One of Sooke’s most well-known events is shifting gears this year, aiming to enrich people’s isolation experience with local art.
As a result of the pandemic, the Sooke Fine Art Show is being hosted online in order to adhere to social distancing practices.
Terrie Moore, executive director for the Sooke Fine Arts Society, said organizers are working hard to reflect the same feel of the in-person art show as much as possible.
“Everyone would prefer an in person event, and our intention is to get back to that next year. There is a special relationship that takes place when standing in front of an art piece,” Moore said,
This year marks the 34th anniversary of the show.
“We hope people will recognize we are doing everything we can to come up with ways around this situation. We are a resilient organization and want to do everything we can to support local artists and bring art to the community.”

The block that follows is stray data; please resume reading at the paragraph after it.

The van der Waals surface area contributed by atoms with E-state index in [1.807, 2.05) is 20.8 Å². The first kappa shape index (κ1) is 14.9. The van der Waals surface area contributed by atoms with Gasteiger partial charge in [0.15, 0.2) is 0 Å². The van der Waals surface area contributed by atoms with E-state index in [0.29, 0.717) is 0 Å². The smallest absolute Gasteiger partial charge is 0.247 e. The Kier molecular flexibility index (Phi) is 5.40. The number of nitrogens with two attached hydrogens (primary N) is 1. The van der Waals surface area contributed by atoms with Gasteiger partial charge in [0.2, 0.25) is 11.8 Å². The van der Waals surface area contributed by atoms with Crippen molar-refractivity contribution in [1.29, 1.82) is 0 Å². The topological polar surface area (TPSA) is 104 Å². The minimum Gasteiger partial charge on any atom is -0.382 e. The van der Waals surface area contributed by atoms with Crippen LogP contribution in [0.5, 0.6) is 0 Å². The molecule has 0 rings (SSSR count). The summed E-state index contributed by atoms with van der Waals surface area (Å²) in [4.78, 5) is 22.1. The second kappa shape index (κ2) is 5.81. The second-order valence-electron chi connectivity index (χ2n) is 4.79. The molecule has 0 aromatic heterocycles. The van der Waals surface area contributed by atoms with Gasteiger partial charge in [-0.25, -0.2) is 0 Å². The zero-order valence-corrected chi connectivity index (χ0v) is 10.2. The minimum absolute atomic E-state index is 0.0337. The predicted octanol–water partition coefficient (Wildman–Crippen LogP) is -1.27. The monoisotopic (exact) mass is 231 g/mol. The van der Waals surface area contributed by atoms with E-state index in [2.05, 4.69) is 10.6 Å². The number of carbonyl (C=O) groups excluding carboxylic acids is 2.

The popular summer event draws upwards of 9,000 art lovers annually from across Canada, the US and beyond to SEAPARC arena to view artists’ work. Last year, 380 artists displayed their work.
This year, people can visit the show online anytime from July 24 to Aug. 3, although Moore added it may be possible to buy art from the website up until the end of September. There is no fee to view the galleries.
A wide range of categories will be featured in the show, including paintings, drawings, sculptures, photography, jewelry, ceramics and more.
“I think on a positive note, this year’s online event will allow us to get the show out on to the world stage a lot broader than before. Any way we can expand the reach of the show, I think is a really good thing,” Moore said. “It puts Sooke on the map as an art destination.”
A big part of the event in previous years was having a youth gallery and section for kids to participate in activities, as well as having artist demos; Moore said she hopes to set all of those things in place this year too.
“We are still in the beginning stages, but fortunately the board made the decision early so we have some time to look at different options,” Moore said.
“We have had a lot of good response from people, especially from artists, that we are keeping the show going. It’s exciting to try something new and we ask for continued patience as we work through all the details of what this year’s experience will look like.”